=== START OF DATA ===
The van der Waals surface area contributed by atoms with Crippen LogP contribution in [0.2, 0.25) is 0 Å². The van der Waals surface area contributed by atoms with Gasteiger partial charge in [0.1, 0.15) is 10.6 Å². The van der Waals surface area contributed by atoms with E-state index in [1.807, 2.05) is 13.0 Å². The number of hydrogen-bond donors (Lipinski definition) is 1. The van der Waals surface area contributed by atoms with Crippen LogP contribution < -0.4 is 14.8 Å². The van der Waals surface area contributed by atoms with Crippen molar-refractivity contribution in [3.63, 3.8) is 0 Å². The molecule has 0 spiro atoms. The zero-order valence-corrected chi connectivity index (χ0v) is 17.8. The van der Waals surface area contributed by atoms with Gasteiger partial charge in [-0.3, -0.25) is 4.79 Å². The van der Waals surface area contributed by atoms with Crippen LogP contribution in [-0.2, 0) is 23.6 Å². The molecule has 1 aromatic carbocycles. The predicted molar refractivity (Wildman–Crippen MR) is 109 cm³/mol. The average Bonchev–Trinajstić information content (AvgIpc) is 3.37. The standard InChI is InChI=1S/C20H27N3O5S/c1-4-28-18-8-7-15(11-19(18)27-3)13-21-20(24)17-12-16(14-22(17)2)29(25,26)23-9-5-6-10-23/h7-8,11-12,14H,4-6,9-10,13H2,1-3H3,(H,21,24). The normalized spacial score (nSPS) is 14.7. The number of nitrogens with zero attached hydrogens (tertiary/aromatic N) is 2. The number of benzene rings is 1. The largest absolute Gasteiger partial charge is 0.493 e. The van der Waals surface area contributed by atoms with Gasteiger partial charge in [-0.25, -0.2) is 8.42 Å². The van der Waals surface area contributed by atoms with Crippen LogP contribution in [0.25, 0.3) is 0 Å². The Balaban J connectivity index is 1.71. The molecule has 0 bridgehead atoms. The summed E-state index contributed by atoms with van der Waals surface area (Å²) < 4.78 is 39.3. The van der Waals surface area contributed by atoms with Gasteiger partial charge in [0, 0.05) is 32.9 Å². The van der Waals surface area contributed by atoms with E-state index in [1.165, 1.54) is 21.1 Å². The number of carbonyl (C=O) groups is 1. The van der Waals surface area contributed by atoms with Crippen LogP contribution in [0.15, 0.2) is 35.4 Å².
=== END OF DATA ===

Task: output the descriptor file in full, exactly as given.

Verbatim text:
The van der Waals surface area contributed by atoms with Crippen LogP contribution in [0.2, 0.25) is 0 Å². The van der Waals surface area contributed by atoms with Gasteiger partial charge in [0.1, 0.15) is 10.6 Å². The van der Waals surface area contributed by atoms with E-state index in [1.807, 2.05) is 13.0 Å². The number of hydrogen-bond donors (Lipinski definition) is 1. The van der Waals surface area contributed by atoms with Crippen LogP contribution < -0.4 is 14.8 Å². The van der Waals surface area contributed by atoms with Crippen molar-refractivity contribution in [3.63, 3.8) is 0 Å². The molecule has 0 spiro atoms. The zero-order valence-corrected chi connectivity index (χ0v) is 17.8. The van der Waals surface area contributed by atoms with Gasteiger partial charge in [-0.3, -0.25) is 4.79 Å². The van der Waals surface area contributed by atoms with Crippen LogP contribution in [-0.2, 0) is 23.6 Å². The molecule has 1 aromatic carbocycles. The predicted molar refractivity (Wildman–Crippen MR) is 109 cm³/mol. The average Bonchev–Trinajstić information content (AvgIpc) is 3.37. The standard InChI is InChI=1S/C20H27N3O5S/c1-4-28-18-8-7-15(11-19(18)27-3)13-21-20(24)17-12-16(14-22(17)2)29(25,26)23-9-5-6-10-23/h7-8,11-12,14H,4-6,9-10,13H2,1-3H3,(H,21,24). The normalized spacial score (nSPS) is 14.7. The number of nitrogens with zero attached hydrogens (tertiary/aromatic N) is 2. The number of benzene rings is 1. The largest absolute Gasteiger partial charge is 0.493 e. The van der Waals surface area contributed by atoms with Gasteiger partial charge in [-0.25, -0.2) is 8.42 Å². The van der Waals surface area contributed by atoms with Crippen LogP contribution in [0.25, 0.3) is 0 Å². The Balaban J connectivity index is 1.71. The molecule has 0 bridgehead atoms. The summed E-state index contributed by atoms with van der Waals surface area (Å²) < 4.78 is 39.3. The van der Waals surface area contributed by atoms with Gasteiger partial charge in [0, 0.05) is 32.9 Å². The van der Waals surface area contributed by atoms with E-state index in [1.165, 1.54) is 21.1 Å². The number of carbonyl (C=O) groups is 1. The van der Waals surface area contributed by atoms with Crippen LogP contribution in [0.15, 0.2) is 35.4 Å².